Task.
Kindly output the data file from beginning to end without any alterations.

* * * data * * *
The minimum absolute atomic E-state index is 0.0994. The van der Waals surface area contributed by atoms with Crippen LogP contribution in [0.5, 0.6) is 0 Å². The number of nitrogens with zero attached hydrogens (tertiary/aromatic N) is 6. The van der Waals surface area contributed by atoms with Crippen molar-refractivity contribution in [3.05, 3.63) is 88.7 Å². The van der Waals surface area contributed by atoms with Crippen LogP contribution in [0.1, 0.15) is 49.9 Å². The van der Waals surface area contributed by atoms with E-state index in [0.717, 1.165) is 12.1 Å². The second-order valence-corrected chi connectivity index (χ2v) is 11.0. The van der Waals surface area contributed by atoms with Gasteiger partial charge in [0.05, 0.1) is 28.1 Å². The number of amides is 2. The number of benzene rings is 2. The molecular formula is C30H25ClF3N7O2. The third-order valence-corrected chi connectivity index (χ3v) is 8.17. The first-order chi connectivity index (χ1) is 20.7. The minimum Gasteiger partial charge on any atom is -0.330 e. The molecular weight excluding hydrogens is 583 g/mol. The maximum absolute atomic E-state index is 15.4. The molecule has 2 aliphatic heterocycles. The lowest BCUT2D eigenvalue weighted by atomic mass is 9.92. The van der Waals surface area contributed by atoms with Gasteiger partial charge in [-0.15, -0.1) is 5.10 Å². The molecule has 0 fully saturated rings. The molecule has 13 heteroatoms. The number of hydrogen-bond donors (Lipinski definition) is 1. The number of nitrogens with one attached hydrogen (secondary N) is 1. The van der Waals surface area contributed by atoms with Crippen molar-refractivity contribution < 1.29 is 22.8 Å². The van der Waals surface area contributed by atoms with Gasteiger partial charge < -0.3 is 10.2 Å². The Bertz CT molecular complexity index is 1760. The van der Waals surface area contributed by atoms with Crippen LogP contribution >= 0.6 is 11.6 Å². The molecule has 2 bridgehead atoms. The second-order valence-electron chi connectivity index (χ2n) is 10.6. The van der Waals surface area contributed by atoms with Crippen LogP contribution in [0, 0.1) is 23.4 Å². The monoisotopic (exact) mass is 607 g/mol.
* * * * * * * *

The minimum absolute atomic E-state index is 0.0994. The van der Waals surface area contributed by atoms with Crippen LogP contribution in [0.5, 0.6) is 0 Å². The number of nitrogens with zero attached hydrogens (tertiary/aromatic N) is 6. The van der Waals surface area contributed by atoms with Crippen molar-refractivity contribution in [3.05, 3.63) is 88.7 Å². The van der Waals surface area contributed by atoms with Crippen LogP contribution in [0.1, 0.15) is 49.9 Å². The van der Waals surface area contributed by atoms with E-state index in [0.717, 1.165) is 12.1 Å². The second-order valence-corrected chi connectivity index (χ2v) is 11.0. The van der Waals surface area contributed by atoms with Gasteiger partial charge in [0.05, 0.1) is 28.1 Å². The number of amides is 2. The number of benzene rings is 2. The molecular formula is C30H25ClF3N7O2. The third-order valence-corrected chi connectivity index (χ3v) is 8.17. The first-order chi connectivity index (χ1) is 20.7. The minimum Gasteiger partial charge on any atom is -0.330 e. The molecular weight excluding hydrogens is 583 g/mol. The maximum absolute atomic E-state index is 15.4. The molecule has 2 aliphatic heterocycles. The lowest BCUT2D eigenvalue weighted by atomic mass is 9.92. The van der Waals surface area contributed by atoms with Gasteiger partial charge in [-0.15, -0.1) is 5.10 Å². The molecule has 0 fully saturated rings. The molecule has 13 heteroatoms. The number of hydrogen-bond donors (Lipinski definition) is 1. The number of nitrogens with one attached hydrogen (secondary N) is 1. The van der Waals surface area contributed by atoms with Crippen molar-refractivity contribution < 1.29 is 22.8 Å². The van der Waals surface area contributed by atoms with Gasteiger partial charge < -0.3 is 10.2 Å². The Bertz CT molecular complexity index is 1760. The van der Waals surface area contributed by atoms with Crippen LogP contribution >= 0.6 is 11.6 Å². The molecule has 2 bridgehead atoms. The second-order valence-electron chi connectivity index (χ2n) is 10.6. The van der Waals surface area contributed by atoms with Crippen LogP contribution in [0, 0.1) is 23.4 Å². The monoisotopic (exact) mass is 607 g/mol.